If you were to eat the melon alone, it would be completely digested after 30 minutes at the latest. But if it is eaten together with ham, the situation is completely different. The latter takes much longer to be digested and thus blocks the rapid digestion of the melon. Due to the longer retention time, the fruit begins to ferment in the stomach and the resulting gases push the diaphragm upwards. This in turn leads to the aforementioned Roemheld syndrome in sensitive people, along with its unpleasant side effects.
Eating in the right order means eating foods with a high water content first! Therefore, do not enjoy fruit as a dessert, but rather as an appetizer. Then give yourself a little break and only then consume the protein and fat-containing foods. You will see that your flatulence will be significantly reduced.
Tip 3: Caraway and ginger as digestive aids
In addition to using cumin as a spice, it is also very helpful if you take a teaspoon of freshly grated ginger before meals – both significantly reduce susceptibility to flatulence. If that’s too spicy for you, you can also help yourself with ginger tea. Fennel tea and a tea blend of anise, fennel and caraway are also known to counteract large gas accumulations.
Tip 4: Ensure regular exercise
Exercise or at least go for a walk regularly. This strengthens the diaphragm muscles and the stronger they are, the harder it is for the gases in the gastrointestinal tract to exert pressure on your heart. Ideally, of course, you should combine all 4 tricks, then you will only have to give up a very few really strong flatulent foods such as beans, leeks or certain sweeteners.
As a reward, you will be tired much less often, and who knows, maybe a little more exercise alone, combined with a new eating pattern, will be enough to rid you of your anxiety attacks.
These are the foods you should avoid with Roemheld syndrome
- Legumes: beans, peas, lentils, chickpeas.
- Vegetables: onions, leeks, spring onions, white cabbage, red cabbage, sauerkraut, kohlrabi, wild garlic
- Fruits: bananas, pears, apples, kiwi, oranges, plums, cherries, apricots, dried fruits
- Cereal products: Bread and rolls (also whole grain!) cereal flakes, muesli, pastries, whole grain rice.
- Dairy products: Milk, yogurt, fatty cheeses
- Meat: goose, duck, fatty roast pork
- Sausage: salami and all types of sausage with a lot of fat
- Drinks: carbonated drinks, fruit juices, alcohol (exception: red wine in moderation is allowed)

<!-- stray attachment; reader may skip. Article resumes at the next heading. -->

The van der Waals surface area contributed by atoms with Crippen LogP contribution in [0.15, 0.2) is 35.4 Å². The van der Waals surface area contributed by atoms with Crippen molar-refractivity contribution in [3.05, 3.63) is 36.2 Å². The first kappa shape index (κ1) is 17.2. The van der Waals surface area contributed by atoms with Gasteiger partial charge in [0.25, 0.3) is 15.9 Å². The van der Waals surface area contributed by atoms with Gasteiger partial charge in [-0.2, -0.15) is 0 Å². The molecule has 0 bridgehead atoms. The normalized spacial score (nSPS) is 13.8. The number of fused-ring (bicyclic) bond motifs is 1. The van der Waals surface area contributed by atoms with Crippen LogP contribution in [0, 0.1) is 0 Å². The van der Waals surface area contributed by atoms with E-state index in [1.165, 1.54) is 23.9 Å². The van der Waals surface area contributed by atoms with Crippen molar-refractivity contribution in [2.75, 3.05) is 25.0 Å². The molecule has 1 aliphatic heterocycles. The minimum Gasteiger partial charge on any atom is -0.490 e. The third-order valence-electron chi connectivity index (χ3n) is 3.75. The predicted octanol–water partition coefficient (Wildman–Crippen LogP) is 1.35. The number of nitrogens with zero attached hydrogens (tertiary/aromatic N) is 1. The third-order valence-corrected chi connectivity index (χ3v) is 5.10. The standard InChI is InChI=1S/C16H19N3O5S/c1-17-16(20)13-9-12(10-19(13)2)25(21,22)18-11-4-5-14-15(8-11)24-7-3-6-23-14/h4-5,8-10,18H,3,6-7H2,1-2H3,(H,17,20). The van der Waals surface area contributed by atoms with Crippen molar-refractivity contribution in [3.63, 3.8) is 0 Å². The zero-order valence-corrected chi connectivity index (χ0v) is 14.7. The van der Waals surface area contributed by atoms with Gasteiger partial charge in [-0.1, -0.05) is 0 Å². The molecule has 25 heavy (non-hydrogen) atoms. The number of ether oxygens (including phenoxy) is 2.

- Sugar and sweeteners: household sugar, fructose, lactose, sorbitol, xylitol.
- Also: nuts, seeds, mushrooms, hot spices, yeast and any form of fast food.
These foods you can eat without problems
- veal, chicken and turkey (without fat and skin)
- boiled potatoes or mashed potatoes (no fries!)
- simple soups and broth
- well-cooked vegetables (e.g.: tomatoes, carrots, spinach)
- low-fat curd cheese
- still water, ginger tea, fennel tea, anise tea, cumin tea.
Roemheld syndrome often misdiagnosed as anxiety disorder
The fact is: Many an anxiety patient would have been cured long ago if the true cause of anxiety and panic had been recognized in time instead of the diagnosis “anxiety disorder”. But even if at first “only” Roemheld’s syndrome was responsible for the hot flashes and the strange feeling in the chest, another problem arises over time. For it is precisely these complaints that not infrequently trigger the fear that one might have suffered a heart attack. And the more often this is repeated, the more the fear actually becomes neuronally anchored in the brain. If shortness of breath, hot flashes or even a feeling of tightness in the chest were initially only symptoms of Roemheld’s syndrome, over time they are additionally triggered psychosomatically. Namely by an anxiety disorder, which is due to the fact that one has worried too often about one’s state of health.
If anxiety has already become a daily companion, it is advisable to do something about it as soon as possible. This is the only way to prevent Roemheld’s syndrome from developing into a generalized anxiety disorder (GAD). By the way, this does not necessarily have to be done with the help of a psychiatrist and psychotherapist. It is also possible to actively do something about anxiety disorders with the help of our online video course “THE ANXIETY CURE”. If you’re interested, I’ll link you to the first episode of the 52-part course for free HERE.
Be sure to talk to your doctor if you suspect Roemheld syndrome!
Anyone who does nothing about excessive intestinal gas for too long will keep thinking about whether something else is behind the pain in the stomach and intestines. Every feeling of fullness and even a temporary shortness of breath then almost inevitably causes those affected to question their physical and, if necessary, also their mental state of health. Therefore, talk directly to your doctor about your suspicion that you may not have an anxiety disorder, but only Roemheld syndrome. The sooner you have clarity here, the sooner you can take the necessary steps, in one direction or the other.